Aha! I figured out just now by experimenting that the "short cycle" gives me a greater proportion of hot water than does the "normal" cycle. I even saw steam on the inside of the door! Hmm...I wonder why the short cycle gets hotter than the normal or heavy duty cycles? I hope the service tech can explain this to me. It could be that the ATC is just funky. At least I know I can use the short cycle on heavy soil level for a nice hot wash (albeit short).


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RE: Reason(s) for not putting detergent inside drum?

Well, it's just a machine. How about two short-cycles if needed? : )


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RE: Reason(s) for not putting detergent inside drum?

LOL! That's exactly what my dh suggested! He said, if worse comes to worst, just do two short cycles! :)


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RE: Reason(s) for not putting detergent inside drum?

Seems fishy to me. Okay, the newest super-efficient Frigidaire washers define Hot as 110*F but still... just cold water for a warm wash, seriously? I tried searching online but didn't find a lot of information regarding temps - as usual. This is the best I found:


Question
How do I adjust the temperature of the water for the warm setting?
On my old washer, I adjusted the water pressure of the hot and cold faucets to set the warm water temperature but the installer implied that the WF330 chooses its own warm setting without regard to the pressure of the hot and cold water.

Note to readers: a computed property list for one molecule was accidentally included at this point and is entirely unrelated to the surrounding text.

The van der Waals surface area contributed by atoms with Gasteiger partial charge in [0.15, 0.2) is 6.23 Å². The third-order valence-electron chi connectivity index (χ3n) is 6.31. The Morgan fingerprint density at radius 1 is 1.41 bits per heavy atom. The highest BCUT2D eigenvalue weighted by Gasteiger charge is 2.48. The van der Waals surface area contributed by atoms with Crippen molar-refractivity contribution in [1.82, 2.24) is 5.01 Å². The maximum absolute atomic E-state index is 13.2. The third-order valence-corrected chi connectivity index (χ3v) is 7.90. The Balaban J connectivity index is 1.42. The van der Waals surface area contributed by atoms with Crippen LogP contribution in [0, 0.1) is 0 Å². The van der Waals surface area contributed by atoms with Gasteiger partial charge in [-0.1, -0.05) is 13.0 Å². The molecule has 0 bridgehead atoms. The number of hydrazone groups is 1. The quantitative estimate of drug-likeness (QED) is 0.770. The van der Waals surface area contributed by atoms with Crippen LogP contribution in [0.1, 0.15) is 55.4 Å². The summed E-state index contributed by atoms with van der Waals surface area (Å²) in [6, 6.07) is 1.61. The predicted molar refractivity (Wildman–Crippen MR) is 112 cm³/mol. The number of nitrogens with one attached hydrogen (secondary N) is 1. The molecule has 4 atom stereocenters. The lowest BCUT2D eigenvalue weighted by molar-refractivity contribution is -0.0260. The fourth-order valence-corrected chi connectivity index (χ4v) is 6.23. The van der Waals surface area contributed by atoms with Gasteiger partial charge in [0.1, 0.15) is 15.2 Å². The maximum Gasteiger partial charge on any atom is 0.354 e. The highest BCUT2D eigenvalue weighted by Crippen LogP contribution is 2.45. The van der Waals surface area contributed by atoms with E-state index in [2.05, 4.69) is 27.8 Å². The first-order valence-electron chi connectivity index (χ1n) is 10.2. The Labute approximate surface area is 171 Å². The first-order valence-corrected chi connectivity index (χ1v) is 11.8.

Is that true or do I need to adjust the faucets just like I did for my old washer? There is nothing in the user manual that suggests the WF330 adjusts the pressure/temperature for the warm setting.

If the washer selects its own temperature for warm water, please tell me what that temperature is?

Answers

Thank you for the question. I would not recommend adjusting the water temperature by manually reducing the water pressure for the hot or cold faucet, because this could lead to a "No Fill" (NF) error on the machine. The WF330, and other Samsung washers, cycles the hot water valve in order to achieve the goal temperatures, as follows: Cold = 60*F-85*F; Warm = 85*F-105*F; Hot = 105*F-125*F; Extra Hot/Sanitize cycle uses the internal water heater to boost the temperature to over 150*F.

- Ms. Samsung


HTH, Alex